Home DEWITT P. DAVENPORT, trustee, [Note 1] vs. PLANNING BOARD OF DENNIS & another. [Note 2]

76 Mass. App. Ct. 221

November 12, 2009 - February 1, 2010

Court Below: Superior Court, Barnstable


Zoning, Special permit, By-law, Judicial review, Setback, Lot size, Frontage, Parking, Low and moderate income housing. Housing. Statute, Construction.

A Superior Court judge erred in affirming a local planning board's grant of a special permit to the plaintiff to build a municipally-sponsored affordable housing development, where, although the board reasonably interpreted the by-law with regard to setbacks [225-226] and maximum coverage [226], it exceeded its authority by inferring that its discretion, under the by-law at issue, to reduce minimum lot area requirements set forth in the by-law's intensity of use schedule included the discretion to reduce all intensity of use requirements, including width and frontage, as well as the requirements set forth in a separate section governing multiple principal buildings on a lot [226-228]; and where the board erred in allowing a walkway to become part of the development's proposed parking spaces [228].

CIVIL ACTION commenced in the Superior Court Department on March 31, 2006.

The case was heard by Robert J. Kane, J.

E. James Veara for the plaintiff.

Julie Pruitt Barry for Dennisport Partners, LLC.

BROWN, J. DeWitt P. Davenport, trustee of the Davenport Realty Trust, appeals from a decision of a Superior Court judge affirming the grant by the planning board of Dennis (board) of a special permit to Dennisport Partners, LLC, to build a municipally sponsored affordable housing development pursuant to § of the Dennis zoning by-law (by-law). At issue is whether, where §§ and of the by-law

Page 222

specifically grant the board discretion to reduce the minimum lot area requirements as set forth in the by-law's intensity of use schedule (§ 2.3.2), the board correctly inferred the discretion to reduce all intensity of use requirements set forth in that schedule, including width, frontage, setback, and maximum coverage, as well as the requirements set forth in a separate section that governs multiple principal buildings on a lot (§ We conclude that the board exceeded its authority.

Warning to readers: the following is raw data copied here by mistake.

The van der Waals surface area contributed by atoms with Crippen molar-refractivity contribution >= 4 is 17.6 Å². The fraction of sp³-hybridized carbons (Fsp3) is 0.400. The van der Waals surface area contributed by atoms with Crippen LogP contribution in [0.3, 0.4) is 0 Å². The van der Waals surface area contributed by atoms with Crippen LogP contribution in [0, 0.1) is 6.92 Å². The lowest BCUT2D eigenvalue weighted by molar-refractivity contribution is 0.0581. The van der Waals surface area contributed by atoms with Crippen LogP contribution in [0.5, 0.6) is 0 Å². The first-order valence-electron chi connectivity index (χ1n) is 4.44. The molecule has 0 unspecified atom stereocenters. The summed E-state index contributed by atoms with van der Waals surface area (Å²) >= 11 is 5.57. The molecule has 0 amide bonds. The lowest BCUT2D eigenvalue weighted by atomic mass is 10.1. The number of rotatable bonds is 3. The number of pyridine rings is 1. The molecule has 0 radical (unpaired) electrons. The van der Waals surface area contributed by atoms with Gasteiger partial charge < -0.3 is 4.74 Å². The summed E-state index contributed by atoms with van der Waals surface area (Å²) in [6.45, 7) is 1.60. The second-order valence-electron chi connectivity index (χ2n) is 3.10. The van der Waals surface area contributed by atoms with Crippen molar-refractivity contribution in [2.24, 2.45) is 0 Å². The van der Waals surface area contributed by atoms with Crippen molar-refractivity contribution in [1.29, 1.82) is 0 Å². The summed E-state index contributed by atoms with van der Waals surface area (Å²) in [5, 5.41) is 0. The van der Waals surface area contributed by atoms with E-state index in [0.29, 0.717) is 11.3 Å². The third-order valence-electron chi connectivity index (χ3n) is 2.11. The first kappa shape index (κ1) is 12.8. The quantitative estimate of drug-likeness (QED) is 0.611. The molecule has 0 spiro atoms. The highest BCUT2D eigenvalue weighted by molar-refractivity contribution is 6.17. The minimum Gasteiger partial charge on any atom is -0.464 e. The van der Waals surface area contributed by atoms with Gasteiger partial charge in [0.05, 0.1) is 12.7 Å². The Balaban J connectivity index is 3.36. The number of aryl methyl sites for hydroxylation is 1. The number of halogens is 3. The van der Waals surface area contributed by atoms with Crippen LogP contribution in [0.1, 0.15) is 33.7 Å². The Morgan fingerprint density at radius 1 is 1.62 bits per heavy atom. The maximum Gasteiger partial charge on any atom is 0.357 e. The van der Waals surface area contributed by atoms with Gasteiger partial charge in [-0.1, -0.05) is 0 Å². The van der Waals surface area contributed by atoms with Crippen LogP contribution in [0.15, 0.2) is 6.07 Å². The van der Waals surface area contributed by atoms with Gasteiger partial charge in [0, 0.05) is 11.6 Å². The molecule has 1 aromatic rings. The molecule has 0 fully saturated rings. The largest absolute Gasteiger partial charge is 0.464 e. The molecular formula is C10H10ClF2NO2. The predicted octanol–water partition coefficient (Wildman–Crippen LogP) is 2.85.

Background. a. The proposed development. Dennisport Partners, LLC (developer), proceeding pursuant to § 4.9 of the by-law, was granted a special permit to construct a six-building, eighteen-unit affordable housing development on a 71,000 square foot lot (1.63 acres) (lot) in the residential (R-40) zoning district of Dennis. The lot is 214.63 feet wide and contains 200 feet of frontage on a "statutory private way" that leads to Great Western Road, a public way. [Note 3] The judge found that excluding parking and roadways, the proposed lot coverage is fourteen and one-half percent. Pursuant to the intensity of use schedule contained in § 2.3.2 of the by-law, [Note 4] multidwelling units in the R-40 district require a minimum area of 120,000 square feet, [Note 5] frontage of 100 feet, width of 150 feet, and front, side, and rear setbacks of fifty feet. The maximum site coverage allowed is twenty-five percent. [Note 6] Additionally, § of the by-law provides:

"[t]wo (2) or more principal residential structures may be erected on the same lot, provided the minimum lot area, width and frontage shall be the sum of the requirements for each principal residential structure for the district in which the lot is located and provided further that the

Page 223

minimum distance between said buildings shall be thirty (30) feet, all the requirements of § 2.3.2, Intensity and Use Schedule, are met, and site plan review is obtained pursuant to Section 4.1.1."

b. The affordable housing special permit by-law. Pursuant to the authority granted in G. L. c. 40A, § 9, [Note 7] the town adopted § 4.9 of the by-law, entitled "Provisions to Encourage the Development of Affordable Housing in Dennis," which provides developers with an alternative to proceeding pursuant to G. L. c. 40B by relaxing certain zoning requirements to meet affordable housing goals. The town planner testified that faced with a number of developments created pursuant to G. L. c. 40B, the town adopted § 4.9 in an effort to allow the town to work cooperatively with developers while retaining some control over the aesthetics, location, and type of affordable housing developments.